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Breeding Birds of North Dakota

Biogeographical Distribution of Breeding Birds

In North Dakota, four biotic regions are recognized. These are referred to as the Agassiz Lake Plain Region, the Prairie Pothole Region, the Southwestern Slope Region, and the Turtle Mountain Region (Fig. 2). Each region is distinguished primarily on the basis of major proportional differences in prominence of floristic and faunistic groups of species. On the basis of secondary differences in biotic relationships and on differences in prevalence of habitats, the Prairie Pothole Region and the Southwestern Slope Region are subdivided into biotic subregions.

GIF -- Biotic areas of North Dakota.

Figure 2. Biotic areas of North Dakota.

Birds of the Agassiz Lake Plain Region

This region (Fig. 2) contains the western portion of the Agassiz Lake Plain that extends into eastern North Dakota. It covers about 10.0 percent of the total state area. The topography in general may be described as typical, low-relief, lake plain flatlands. Locally, shallow valleys occur along the Red River and its tributaries, and rolling dunes have developed on deltaic sand areas that are located along the western margin of the region near the Pembina, Tongue, Goose, Sheyenne, and Wild Rice rivers.

Because of the high fertility of the soils, agricultural development has modified nearly all of the arable acreage within the region. Only a few small remnant tracts of the original climax tall-grass prairie remain. Large expanses of cropland are prevalent throughout. The principal crops are small grains (chiefly wheat), corn, potatoes, sugar beets, soy beans, and sunflowers. The monotony of these extensive, drab, monotypic habitats is relieved by occasional narrow bands of flood-plain forest along some of the larger streams. Brushy open woodlands that adjoin tracts of a distinct, sparsely vegetated type of prairie also occur on the limited areas of deltaic sand. In addition, wooded habitats established by man--including tree-claims, shelterbelts, and landscaped yards--are found in the vicinity of farmsteads, towns, and city suburbs. Wetland habitats in this region include streams and associated oxbows, and a few widely scattered ponds and marshes.

The breeding birds are dominated by upland, pandemic species of the North-central Avifauna in association with many species of the Eastern Avifauna. In addition, a few species of the Northern Avifauna and two species of the Western Avifauna (Western Kingbird and Brewer's Blackbird) are of regular occurrence.

The characteristic breeding birds may be categorized according to relative abundance and include 6 primary species that are often common or abundant, 29 secondary species that are usually fairly common, and 78 tertiary, or minor, species that are uncommon or rare. The primary and secondary species are listed as follows:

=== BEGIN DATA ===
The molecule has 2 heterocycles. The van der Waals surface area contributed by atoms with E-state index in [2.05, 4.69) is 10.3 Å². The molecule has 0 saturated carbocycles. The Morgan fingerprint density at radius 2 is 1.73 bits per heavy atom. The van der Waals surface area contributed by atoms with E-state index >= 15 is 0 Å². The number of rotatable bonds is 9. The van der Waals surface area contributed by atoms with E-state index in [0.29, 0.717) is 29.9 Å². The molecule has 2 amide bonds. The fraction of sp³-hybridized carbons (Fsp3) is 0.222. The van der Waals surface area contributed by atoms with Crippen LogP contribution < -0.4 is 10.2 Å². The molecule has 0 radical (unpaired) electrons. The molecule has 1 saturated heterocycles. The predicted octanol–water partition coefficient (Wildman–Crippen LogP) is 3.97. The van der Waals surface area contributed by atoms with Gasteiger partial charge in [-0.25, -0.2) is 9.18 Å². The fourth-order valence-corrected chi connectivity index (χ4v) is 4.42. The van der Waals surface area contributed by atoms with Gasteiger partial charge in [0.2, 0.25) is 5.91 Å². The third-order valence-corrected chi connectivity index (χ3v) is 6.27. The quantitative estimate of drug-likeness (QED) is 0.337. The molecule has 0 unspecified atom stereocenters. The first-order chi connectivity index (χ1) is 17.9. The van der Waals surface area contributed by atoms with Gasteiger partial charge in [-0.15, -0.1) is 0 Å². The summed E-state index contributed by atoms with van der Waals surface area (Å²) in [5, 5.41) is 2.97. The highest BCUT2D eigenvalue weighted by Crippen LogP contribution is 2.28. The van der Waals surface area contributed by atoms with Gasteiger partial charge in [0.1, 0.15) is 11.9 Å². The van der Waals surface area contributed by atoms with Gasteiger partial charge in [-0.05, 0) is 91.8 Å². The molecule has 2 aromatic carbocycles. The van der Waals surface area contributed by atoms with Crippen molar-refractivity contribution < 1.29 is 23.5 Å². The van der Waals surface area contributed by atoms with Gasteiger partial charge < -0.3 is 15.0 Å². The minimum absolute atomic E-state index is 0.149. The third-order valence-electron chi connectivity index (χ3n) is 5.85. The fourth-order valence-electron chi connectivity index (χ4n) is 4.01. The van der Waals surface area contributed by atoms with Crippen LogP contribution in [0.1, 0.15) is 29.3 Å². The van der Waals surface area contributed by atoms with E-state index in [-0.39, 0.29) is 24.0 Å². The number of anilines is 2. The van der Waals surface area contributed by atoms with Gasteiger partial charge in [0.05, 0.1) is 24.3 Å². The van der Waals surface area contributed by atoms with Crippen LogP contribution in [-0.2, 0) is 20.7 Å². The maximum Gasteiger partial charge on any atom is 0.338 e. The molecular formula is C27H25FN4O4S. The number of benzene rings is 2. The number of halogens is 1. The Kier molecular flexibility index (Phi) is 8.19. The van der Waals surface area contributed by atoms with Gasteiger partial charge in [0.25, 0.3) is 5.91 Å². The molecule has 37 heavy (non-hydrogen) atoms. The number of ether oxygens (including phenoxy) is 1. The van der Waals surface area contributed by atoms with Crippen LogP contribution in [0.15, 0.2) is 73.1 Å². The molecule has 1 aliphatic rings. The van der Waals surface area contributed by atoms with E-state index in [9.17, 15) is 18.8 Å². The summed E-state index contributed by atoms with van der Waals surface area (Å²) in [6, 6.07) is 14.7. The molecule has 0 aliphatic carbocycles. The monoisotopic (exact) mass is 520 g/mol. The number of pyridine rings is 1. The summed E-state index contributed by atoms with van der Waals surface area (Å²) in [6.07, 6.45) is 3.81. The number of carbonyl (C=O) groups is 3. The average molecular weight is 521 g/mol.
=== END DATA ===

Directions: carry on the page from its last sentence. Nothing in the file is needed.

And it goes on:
Primary Species

Mourning Dove
Horned Lark
Common Crow
Western Meadowlark
Common Grackle
Brown-headed Cowbird
Secondary Species
Red-tailed Hawk                Starling
American Kestrel               Warbling Vireo
Killdeer                       Yellow Warbler
Black-billed Cuckoo            Common Yellowthroat
Great Horned Owl               House Sparrow
Yellow-shafted Flicker         Bobolink
Eastern Kingbird               Red-winged Blackbird
Western Kingbird               Baltimore Oriole
Barn Swallow                   American Goldfinch
Blue Jay                       Dickcissel (local)
House Wren                     Savannah Sparrow
Brown Thrasher                 Vesper Sparrow
Gray Catbird                   Clay-colored Sparrow
American Robin                 Song Sparrow
Cedar Waxwing

Birds of the Prairie Pothole Region

The Prairie Pothole Region (Fig. 2) covers about half (50.9 percent) of the total state area. This heavily glaciated area contains a considerable variety of glacial land forms, and innumerable shallow basin wetlands occur throughout. It encompasses two physiographic regions known as the Drift Plain and Missouri Coteau.

Throughout the Drift Plain, gently rolling ground moraine is the prevalent glacial land form. Locally, fairly extensive areas of lake plain occur including the Souris Lake Plain in Bottineau and McHenry Counties, the Devils-Cando Lake Plain in Ramsey and Towner Counties, and the Dakota Lake Plain in Dickey and Sargent Counties. In addition, other land forms including dead-ice moraine, end moraine, glacial outwash, deltaic sand, kame, and esker are of local importance. In certain areas, deep glacial meltwater channels, often called coulees, are prominent along some of the major streams and their tributaries.